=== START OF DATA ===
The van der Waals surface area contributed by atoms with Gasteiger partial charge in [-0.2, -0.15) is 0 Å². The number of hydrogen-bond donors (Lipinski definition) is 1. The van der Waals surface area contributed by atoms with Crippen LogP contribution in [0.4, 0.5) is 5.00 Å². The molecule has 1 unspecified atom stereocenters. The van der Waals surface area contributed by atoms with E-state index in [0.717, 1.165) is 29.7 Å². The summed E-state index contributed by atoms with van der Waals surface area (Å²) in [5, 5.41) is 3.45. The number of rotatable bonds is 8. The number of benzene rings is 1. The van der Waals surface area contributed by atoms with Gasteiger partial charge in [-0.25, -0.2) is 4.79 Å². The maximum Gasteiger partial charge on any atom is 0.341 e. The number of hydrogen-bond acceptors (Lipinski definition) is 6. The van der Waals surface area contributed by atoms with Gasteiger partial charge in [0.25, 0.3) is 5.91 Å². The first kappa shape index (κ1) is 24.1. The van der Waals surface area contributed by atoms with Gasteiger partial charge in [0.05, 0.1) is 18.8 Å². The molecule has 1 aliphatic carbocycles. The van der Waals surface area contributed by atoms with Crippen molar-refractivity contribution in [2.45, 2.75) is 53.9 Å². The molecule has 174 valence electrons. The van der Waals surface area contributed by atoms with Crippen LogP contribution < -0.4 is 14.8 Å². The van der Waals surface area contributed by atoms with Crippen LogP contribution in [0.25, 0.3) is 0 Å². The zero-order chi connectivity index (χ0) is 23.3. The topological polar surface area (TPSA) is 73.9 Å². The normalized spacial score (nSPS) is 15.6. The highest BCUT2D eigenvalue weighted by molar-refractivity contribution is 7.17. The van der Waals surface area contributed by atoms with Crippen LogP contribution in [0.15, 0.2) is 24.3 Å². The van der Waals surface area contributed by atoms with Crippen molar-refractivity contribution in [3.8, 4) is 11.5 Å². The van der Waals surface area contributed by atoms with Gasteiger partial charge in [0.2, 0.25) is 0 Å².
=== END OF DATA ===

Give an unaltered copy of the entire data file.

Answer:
The van der Waals surface area contributed by atoms with Gasteiger partial charge in [-0.2, -0.15) is 0 Å². The number of hydrogen-bond donors (Lipinski definition) is 1. The van der Waals surface area contributed by atoms with Crippen LogP contribution in [0.4, 0.5) is 5.00 Å². The molecule has 1 unspecified atom stereocenters. The van der Waals surface area contributed by atoms with E-state index in [0.717, 1.165) is 29.7 Å². The summed E-state index contributed by atoms with van der Waals surface area (Å²) in [5, 5.41) is 3.45. The number of rotatable bonds is 8. The number of benzene rings is 1. The van der Waals surface area contributed by atoms with Gasteiger partial charge in [-0.25, -0.2) is 4.79 Å². The maximum Gasteiger partial charge on any atom is 0.341 e. The number of hydrogen-bond acceptors (Lipinski definition) is 6. The van der Waals surface area contributed by atoms with Gasteiger partial charge in [0.25, 0.3) is 5.91 Å². The first kappa shape index (κ1) is 24.1. The van der Waals surface area contributed by atoms with Gasteiger partial charge in [0.05, 0.1) is 18.8 Å². The molecule has 1 aliphatic carbocycles. The van der Waals surface area contributed by atoms with Crippen molar-refractivity contribution in [2.45, 2.75) is 53.9 Å². The molecule has 174 valence electrons. The van der Waals surface area contributed by atoms with Crippen LogP contribution < -0.4 is 14.8 Å². The van der Waals surface area contributed by atoms with Crippen LogP contribution in [0.25, 0.3) is 0 Å². The zero-order chi connectivity index (χ0) is 23.3. The topological polar surface area (TPSA) is 73.9 Å². The normalized spacial score (nSPS) is 15.6. The highest BCUT2D eigenvalue weighted by molar-refractivity contribution is 7.17. The van der Waals surface area contributed by atoms with Crippen LogP contribution in [0.15, 0.2) is 24.3 Å². The van der Waals surface area contributed by atoms with Crippen molar-refractivity contribution in [3.8, 4) is 11.5 Å². The van der Waals surface area contributed by atoms with Gasteiger partial charge in [0.2, 0.25) is 0 Å².